The arrest of an alleged cousin of Osama bin Laden, accused of running a human trafficking ring in Ecuador, is another sign of how lax visa policies have fed the growth of such smuggling networks.
Besides claims in Ecuadorean and Colombian media, there is little evidence that Eritrean national Yaee Dawit Tadese, alias “Jack Flora,” is indeed part of the extended bin Laden family.
Tadese was reportedly arrested March 10 during a raid in Quito, in a joint operation by Ecuadorean police and Colombia’s elite anti-kidnapping squad, known as GAULA.
According to Guayaquil-based newspaper El Universal, the arrest of Tadese and 66 other nationals from Asia, Africa and the Middle East was part of an investigation into a human smuggling ring. Tadese was reportedly deported to the U.S. on March 12, as he was wanted by Interpol on terrorism, drug and human trafficking charges.
Colombian police told El Tiempo that Tadese managed a network that trafficked migrants from Africa, using two popular routes running from Somalia to either Ecuador or Venezuela.
Regardless of Tadese’s alleged family ties, the arrest is a reminder of how much human trafficking has expanded in Ecuador since 2008. That was the year that Ecuador waived visa requirements for almost every country in the world, allowing visitors to enter the country and automatically gain a 90-day pass.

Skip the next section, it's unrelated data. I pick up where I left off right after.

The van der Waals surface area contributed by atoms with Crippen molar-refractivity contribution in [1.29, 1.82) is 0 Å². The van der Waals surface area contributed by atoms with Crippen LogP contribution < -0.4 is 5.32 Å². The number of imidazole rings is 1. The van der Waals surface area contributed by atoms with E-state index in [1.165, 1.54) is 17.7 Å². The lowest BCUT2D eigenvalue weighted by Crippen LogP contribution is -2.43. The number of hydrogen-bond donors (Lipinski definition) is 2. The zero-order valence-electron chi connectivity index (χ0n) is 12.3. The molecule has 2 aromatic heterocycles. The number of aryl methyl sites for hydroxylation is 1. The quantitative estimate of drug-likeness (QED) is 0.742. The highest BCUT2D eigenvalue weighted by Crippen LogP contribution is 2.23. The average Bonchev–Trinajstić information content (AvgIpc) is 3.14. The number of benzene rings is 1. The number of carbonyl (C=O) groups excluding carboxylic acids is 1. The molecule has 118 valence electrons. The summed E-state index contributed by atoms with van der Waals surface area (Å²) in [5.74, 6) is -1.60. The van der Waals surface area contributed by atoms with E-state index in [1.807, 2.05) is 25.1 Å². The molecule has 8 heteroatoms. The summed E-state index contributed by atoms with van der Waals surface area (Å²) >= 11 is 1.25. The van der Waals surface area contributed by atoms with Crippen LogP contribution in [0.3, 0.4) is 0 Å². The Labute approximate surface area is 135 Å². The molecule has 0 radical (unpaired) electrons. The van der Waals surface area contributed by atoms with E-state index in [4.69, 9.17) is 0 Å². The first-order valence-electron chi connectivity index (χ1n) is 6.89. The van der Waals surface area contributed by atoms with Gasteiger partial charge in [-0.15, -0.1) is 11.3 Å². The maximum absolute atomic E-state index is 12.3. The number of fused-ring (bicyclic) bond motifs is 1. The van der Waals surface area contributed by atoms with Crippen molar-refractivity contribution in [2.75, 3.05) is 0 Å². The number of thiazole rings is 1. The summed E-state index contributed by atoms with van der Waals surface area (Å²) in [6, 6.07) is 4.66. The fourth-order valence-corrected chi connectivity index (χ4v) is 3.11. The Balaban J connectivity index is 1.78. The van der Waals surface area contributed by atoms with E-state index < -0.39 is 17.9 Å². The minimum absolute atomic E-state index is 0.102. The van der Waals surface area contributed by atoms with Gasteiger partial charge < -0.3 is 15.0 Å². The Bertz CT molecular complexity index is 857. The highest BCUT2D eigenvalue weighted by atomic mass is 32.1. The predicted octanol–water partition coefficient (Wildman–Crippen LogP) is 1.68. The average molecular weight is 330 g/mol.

As a result, Ecuador has seen the growth of Colombian, Russian and Chinese organized crime groups operating within its borders. This includes smugglers moving human cargo from Ecuador to Central America, then onwards to the United States. As noted by El Comercio, migration police have seen an explosion of African and Asian nationals moving through the country, with 156 reported arrivals from South Africa during the first quarter of 2011.
A 2009 report by the International Assessment and Strategy Center found that Ecuador’s lax visa policies may have also increased the smuggling of Asian and African migrants from the Andean nation to the U.S. The report quotes one unnamed U.S. official who maintains that, “In every major case of non?Mexican and non?Central American illegal immigrants entering the United States in the past year the migrants have transited Ecuador.”
In August 2010, concerns about human trafficking arose after an Ecuadorean citizen was one of two survivors of the brutal slaughter of 72 migrants by the Zetas in Tamaulipas, Mexico. Shortly afterwards, Ecuador created visa requirements for nine countries: Afghanistan, Bangladesh, Eritrea, Ethiopia, Kenya, Nepal, Nigeria, Pakistan and Somalia.
Migration from these countries saw huge boosts after Ecuador suspended visa requirements in 2008. Ecuador registered only 11 migrants from Bangladesh in 2007, which soared to close to 300 visitors in 2010, according to migration police.
The pegging of Yaee Dawit Tadese as a member of the bin Laden family also speaks to a concern sometimes voice by analysts and political commentators: that Asian and Middle Eastern terrorist networks are using Latin America as a refuge. While Hezbollah activity at the border between Brazil, Argentina and Paraguay has been well documented, there otherwise have been no reported cases of groups like al-Qaida succesfully using Latin America as an entry point into the United States.
That Tadese was reportedly deported to U.S. on terrorism charges, along with four other men of Pakistani origin, will likely do much to feed these concerns.